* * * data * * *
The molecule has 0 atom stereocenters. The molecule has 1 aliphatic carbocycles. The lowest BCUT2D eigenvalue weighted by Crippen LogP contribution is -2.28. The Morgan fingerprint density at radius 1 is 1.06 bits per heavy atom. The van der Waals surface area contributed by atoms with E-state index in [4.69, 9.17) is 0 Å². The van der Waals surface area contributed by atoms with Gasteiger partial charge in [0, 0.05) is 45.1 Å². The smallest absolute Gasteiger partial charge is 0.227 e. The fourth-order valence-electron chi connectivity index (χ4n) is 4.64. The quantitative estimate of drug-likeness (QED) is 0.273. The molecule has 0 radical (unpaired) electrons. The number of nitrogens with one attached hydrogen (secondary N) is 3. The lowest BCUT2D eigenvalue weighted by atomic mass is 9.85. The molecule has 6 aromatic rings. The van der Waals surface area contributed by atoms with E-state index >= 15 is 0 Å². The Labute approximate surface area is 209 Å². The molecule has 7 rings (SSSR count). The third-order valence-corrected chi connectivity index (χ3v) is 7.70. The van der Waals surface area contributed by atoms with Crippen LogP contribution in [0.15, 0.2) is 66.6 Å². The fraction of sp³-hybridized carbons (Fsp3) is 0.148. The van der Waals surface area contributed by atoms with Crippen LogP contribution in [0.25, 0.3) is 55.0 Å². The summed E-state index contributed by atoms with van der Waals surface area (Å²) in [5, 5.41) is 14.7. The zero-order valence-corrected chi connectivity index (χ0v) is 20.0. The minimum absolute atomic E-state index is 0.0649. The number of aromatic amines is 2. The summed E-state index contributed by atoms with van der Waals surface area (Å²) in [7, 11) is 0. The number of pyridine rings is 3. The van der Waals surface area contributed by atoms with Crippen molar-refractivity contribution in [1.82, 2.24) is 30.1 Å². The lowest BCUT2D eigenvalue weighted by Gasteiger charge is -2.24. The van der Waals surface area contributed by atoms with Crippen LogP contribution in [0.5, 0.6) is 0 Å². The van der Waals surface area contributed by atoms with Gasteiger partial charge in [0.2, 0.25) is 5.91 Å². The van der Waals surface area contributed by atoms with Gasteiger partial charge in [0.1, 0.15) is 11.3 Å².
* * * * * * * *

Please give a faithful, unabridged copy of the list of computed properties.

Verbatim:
The molecule has 0 atom stereocenters. The molecule has 1 aliphatic carbocycles. The lowest BCUT2D eigenvalue weighted by Crippen LogP contribution is -2.28. The Morgan fingerprint density at radius 1 is 1.06 bits per heavy atom. The van der Waals surface area contributed by atoms with E-state index in [4.69, 9.17) is 0 Å². The van der Waals surface area contributed by atoms with Gasteiger partial charge in [0, 0.05) is 45.1 Å². The smallest absolute Gasteiger partial charge is 0.227 e. The fourth-order valence-electron chi connectivity index (χ4n) is 4.64. The quantitative estimate of drug-likeness (QED) is 0.273. The molecule has 0 radical (unpaired) electrons. The number of nitrogens with one attached hydrogen (secondary N) is 3. The lowest BCUT2D eigenvalue weighted by atomic mass is 9.85. The molecule has 6 aromatic rings. The van der Waals surface area contributed by atoms with E-state index >= 15 is 0 Å². The Labute approximate surface area is 209 Å². The molecule has 7 rings (SSSR count). The third-order valence-corrected chi connectivity index (χ3v) is 7.70. The van der Waals surface area contributed by atoms with Crippen LogP contribution in [0.15, 0.2) is 66.6 Å². The fraction of sp³-hybridized carbons (Fsp3) is 0.148. The van der Waals surface area contributed by atoms with Crippen LogP contribution in [0.25, 0.3) is 55.0 Å². The summed E-state index contributed by atoms with van der Waals surface area (Å²) in [5, 5.41) is 14.7. The zero-order valence-corrected chi connectivity index (χ0v) is 20.0. The minimum absolute atomic E-state index is 0.0649. The number of aromatic amines is 2. The summed E-state index contributed by atoms with van der Waals surface area (Å²) in [7, 11) is 0. The number of pyridine rings is 3. The van der Waals surface area contributed by atoms with Crippen molar-refractivity contribution in [1.82, 2.24) is 30.1 Å². The lowest BCUT2D eigenvalue weighted by Gasteiger charge is -2.24. The van der Waals surface area contributed by atoms with Crippen LogP contribution in [0.5, 0.6) is 0 Å². The van der Waals surface area contributed by atoms with Gasteiger partial charge in [0.2, 0.25) is 5.91 Å². The van der Waals surface area contributed by atoms with Gasteiger partial charge in [0.1, 0.15) is 11.3 Å².